The previous week was slightly bearish for gold, with the next month’s futures closing at $1,993 and losses close to 1.20%. Most of the losses for gold occurred on Friday after the announcements of the PMI indicators worldwide. The decent performance of PMIs improved the sentiment and developed a perception that a possible heavy recession is not the most likely scenario. Of course, such changes in sentiment have happened many times lately and will happen many times based on the released data. The mild strengthening of the US dollar was another weakening factor for the gold prices last week. Moreover, the bond yields also rose last week so a gold competitor in the universe of safe-haven assets took advantage. As we approach the Fed’s decision about the interest rates (beginning of May), the statements and the market rumors may guide the gold prices. The announcement of the US GDP on Thursday will be also a critical factor. If gold breaks out the support of $1,980, it may develop a stronger downtrend so we may try short positions this week.
Last week was heavily bearish for oil with next month’s futures closing at $77.90, with losses more than 5.70%. There were certain concerns last week regarding the oil demand. First of all, the markets’ sentiment turned bearish in the US and most of the stock indices suffered losses. Also, according to Energy Information Administration data released on Wednesday, gasoline stockpiles unexpectedly rose. There were three other reasons though, coming from non-western countries. Reuters suggested that China may reduce its portion for refined oil product exports due to the improvement in domestic demand and due to a possible reduced need to turn its economy to oil products. Also, trading and shipping sources have reported that oil loading from Russia’s western ports in April is expected to exceed 2.4 million barrels per day, which is the highest level since 2019, before the beginning of the Ukrainian war. Finally, Petroleum production in Mexico stabilizes after years of decline and the production starts to increase again. It means that the supply turns higher while the demand expectations get limited. The next support for oil is $76.72 and below that level, the price area of $72.25. We prefer short positions this week.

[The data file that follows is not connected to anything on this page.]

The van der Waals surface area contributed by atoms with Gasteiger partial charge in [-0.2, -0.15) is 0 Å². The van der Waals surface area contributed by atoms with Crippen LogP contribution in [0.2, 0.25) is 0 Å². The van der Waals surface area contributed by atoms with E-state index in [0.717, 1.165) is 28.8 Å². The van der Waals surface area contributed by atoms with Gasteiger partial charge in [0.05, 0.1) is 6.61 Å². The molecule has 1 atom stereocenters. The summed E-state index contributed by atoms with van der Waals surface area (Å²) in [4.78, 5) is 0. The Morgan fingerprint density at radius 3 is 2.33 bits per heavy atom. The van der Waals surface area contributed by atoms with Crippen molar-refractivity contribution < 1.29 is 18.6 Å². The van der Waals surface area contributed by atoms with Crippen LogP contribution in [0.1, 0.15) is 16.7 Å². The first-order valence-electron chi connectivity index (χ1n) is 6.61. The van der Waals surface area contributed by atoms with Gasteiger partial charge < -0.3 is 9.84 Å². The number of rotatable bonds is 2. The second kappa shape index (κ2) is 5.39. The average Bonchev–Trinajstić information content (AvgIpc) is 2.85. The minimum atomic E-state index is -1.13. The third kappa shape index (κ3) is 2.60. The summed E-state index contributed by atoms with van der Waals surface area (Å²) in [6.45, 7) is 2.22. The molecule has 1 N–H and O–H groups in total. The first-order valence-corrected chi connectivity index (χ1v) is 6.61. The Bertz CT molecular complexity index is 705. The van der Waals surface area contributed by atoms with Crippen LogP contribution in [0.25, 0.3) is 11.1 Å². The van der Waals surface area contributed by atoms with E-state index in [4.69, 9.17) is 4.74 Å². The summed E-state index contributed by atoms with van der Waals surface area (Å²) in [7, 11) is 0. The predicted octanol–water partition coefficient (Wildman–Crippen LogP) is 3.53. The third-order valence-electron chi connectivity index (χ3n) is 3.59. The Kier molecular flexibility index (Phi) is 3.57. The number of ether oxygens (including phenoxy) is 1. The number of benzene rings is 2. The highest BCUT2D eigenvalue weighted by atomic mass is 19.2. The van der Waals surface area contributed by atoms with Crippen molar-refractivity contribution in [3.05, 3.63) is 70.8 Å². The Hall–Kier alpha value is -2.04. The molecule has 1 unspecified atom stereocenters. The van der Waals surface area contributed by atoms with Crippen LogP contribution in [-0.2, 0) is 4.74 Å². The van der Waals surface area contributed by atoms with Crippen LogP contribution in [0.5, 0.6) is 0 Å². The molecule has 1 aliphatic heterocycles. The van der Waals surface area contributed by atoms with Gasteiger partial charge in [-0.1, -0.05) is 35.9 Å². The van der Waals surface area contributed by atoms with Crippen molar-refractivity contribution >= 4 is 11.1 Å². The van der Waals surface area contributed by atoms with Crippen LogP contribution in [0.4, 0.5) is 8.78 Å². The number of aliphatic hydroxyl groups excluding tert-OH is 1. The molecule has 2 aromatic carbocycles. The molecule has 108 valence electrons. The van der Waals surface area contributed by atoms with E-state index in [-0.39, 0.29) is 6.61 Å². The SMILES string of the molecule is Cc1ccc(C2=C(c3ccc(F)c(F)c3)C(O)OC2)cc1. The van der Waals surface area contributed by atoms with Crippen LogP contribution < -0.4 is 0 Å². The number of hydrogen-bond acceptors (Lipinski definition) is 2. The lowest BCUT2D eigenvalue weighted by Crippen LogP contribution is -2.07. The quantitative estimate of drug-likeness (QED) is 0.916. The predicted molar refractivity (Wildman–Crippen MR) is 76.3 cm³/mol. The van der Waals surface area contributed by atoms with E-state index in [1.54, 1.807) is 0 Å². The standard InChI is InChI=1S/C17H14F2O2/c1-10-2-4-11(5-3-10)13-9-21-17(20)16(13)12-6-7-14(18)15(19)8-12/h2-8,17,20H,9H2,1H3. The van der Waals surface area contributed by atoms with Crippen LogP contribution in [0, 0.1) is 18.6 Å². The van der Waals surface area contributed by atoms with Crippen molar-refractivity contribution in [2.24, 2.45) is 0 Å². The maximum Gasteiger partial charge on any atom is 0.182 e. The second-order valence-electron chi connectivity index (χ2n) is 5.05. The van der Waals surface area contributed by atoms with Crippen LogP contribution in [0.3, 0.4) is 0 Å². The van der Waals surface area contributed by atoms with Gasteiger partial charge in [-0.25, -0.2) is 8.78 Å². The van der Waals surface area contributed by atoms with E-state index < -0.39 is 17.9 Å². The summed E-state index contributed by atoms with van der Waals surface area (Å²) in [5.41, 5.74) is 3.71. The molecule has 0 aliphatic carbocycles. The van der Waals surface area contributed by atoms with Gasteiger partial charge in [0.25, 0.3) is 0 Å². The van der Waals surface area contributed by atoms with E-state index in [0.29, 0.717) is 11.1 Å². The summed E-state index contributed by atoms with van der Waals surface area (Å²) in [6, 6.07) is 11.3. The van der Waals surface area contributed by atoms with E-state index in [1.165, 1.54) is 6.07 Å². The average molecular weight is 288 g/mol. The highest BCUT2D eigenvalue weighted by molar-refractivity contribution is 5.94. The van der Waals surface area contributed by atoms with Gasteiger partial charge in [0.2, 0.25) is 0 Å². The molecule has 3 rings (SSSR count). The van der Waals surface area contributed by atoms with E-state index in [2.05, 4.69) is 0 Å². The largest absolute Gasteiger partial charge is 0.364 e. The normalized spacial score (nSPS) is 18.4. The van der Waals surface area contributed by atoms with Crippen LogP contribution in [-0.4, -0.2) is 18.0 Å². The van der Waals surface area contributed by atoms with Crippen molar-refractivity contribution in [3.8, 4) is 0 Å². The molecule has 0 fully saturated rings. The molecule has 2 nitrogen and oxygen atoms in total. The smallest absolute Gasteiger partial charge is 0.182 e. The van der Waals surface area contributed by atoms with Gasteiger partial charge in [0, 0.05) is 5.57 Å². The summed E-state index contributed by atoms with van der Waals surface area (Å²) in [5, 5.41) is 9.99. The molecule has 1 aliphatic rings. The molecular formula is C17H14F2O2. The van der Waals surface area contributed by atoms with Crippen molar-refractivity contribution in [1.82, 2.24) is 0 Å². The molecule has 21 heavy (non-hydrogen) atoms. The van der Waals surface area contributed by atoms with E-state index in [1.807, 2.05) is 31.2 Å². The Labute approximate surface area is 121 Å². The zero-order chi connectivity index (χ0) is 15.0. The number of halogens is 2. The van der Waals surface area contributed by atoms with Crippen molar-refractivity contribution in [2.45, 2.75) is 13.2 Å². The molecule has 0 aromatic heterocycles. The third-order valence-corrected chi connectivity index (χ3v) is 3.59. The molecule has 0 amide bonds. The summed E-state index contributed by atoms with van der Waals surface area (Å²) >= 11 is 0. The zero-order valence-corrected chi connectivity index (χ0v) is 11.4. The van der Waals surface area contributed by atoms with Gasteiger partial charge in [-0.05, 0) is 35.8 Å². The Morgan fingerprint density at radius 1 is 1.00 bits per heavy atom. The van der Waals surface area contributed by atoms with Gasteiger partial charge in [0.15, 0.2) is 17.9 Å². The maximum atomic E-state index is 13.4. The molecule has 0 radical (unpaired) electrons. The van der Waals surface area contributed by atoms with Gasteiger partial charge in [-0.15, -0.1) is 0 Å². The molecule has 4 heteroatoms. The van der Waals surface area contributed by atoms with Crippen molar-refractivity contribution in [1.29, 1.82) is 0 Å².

EURUSD (Euro vs US Dollar)